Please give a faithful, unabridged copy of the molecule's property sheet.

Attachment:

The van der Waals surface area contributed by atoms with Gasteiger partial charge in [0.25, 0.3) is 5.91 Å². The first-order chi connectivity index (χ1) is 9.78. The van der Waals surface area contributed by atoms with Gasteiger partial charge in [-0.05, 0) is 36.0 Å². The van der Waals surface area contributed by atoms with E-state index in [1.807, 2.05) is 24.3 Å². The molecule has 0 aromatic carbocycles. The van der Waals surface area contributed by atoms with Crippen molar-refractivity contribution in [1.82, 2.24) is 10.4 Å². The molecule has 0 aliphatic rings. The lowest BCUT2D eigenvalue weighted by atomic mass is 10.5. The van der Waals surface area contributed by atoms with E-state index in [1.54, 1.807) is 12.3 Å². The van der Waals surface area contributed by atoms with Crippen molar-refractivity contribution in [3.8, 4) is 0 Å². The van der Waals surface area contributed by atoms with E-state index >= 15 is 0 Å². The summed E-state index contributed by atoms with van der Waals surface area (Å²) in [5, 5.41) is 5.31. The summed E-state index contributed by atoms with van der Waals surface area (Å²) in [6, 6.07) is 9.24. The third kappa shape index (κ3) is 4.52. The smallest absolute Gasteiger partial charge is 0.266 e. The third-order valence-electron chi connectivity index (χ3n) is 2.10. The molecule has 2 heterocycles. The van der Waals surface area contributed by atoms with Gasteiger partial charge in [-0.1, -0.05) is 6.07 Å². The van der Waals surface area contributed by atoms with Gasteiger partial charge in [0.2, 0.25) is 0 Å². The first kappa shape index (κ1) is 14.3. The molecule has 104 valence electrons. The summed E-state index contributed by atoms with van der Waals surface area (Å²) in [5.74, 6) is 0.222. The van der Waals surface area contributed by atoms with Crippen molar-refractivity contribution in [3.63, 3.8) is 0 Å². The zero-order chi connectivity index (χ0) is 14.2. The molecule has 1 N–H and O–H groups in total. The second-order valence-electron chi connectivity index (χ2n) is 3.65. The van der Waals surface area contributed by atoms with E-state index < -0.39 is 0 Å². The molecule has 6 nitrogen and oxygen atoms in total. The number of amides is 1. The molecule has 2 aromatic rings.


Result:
The van der Waals surface area contributed by atoms with Gasteiger partial charge in [0.25, 0.3) is 5.91 Å². The first-order chi connectivity index (χ1) is 9.78. The van der Waals surface area contributed by atoms with Gasteiger partial charge in [-0.05, 0) is 36.0 Å². The van der Waals surface area contributed by atoms with E-state index in [1.807, 2.05) is 24.3 Å². The molecule has 0 aromatic carbocycles. The van der Waals surface area contributed by atoms with Crippen molar-refractivity contribution in [1.82, 2.24) is 10.4 Å². The molecule has 0 aliphatic rings. The lowest BCUT2D eigenvalue weighted by atomic mass is 10.5. The van der Waals surface area contributed by atoms with E-state index in [1.54, 1.807) is 12.3 Å². The van der Waals surface area contributed by atoms with Crippen molar-refractivity contribution in [3.8, 4) is 0 Å². The van der Waals surface area contributed by atoms with E-state index >= 15 is 0 Å². The summed E-state index contributed by atoms with van der Waals surface area (Å²) in [5, 5.41) is 5.31. The summed E-state index contributed by atoms with van der Waals surface area (Å²) in [6, 6.07) is 9.24. The third kappa shape index (κ3) is 4.52. The smallest absolute Gasteiger partial charge is 0.266 e. The third-order valence-electron chi connectivity index (χ3n) is 2.10. The molecule has 2 heterocycles. The van der Waals surface area contributed by atoms with Gasteiger partial charge in [-0.1, -0.05) is 6.07 Å². The van der Waals surface area contributed by atoms with Gasteiger partial charge in [0.2, 0.25) is 0 Å². The first kappa shape index (κ1) is 14.3. The molecule has 104 valence electrons. The summed E-state index contributed by atoms with van der Waals surface area (Å²) in [5.74, 6) is 0.222. The van der Waals surface area contributed by atoms with Crippen molar-refractivity contribution in [3.63, 3.8) is 0 Å². The zero-order chi connectivity index (χ0) is 14.2. The molecule has 1 N–H and O–H groups in total. The second-order valence-electron chi connectivity index (χ2n) is 3.65. The van der Waals surface area contributed by atoms with E-state index < -0.39 is 0 Å². The molecule has 6 nitrogen and oxygen atoms in total. The number of amides is 1. The molecule has 2 aromatic rings.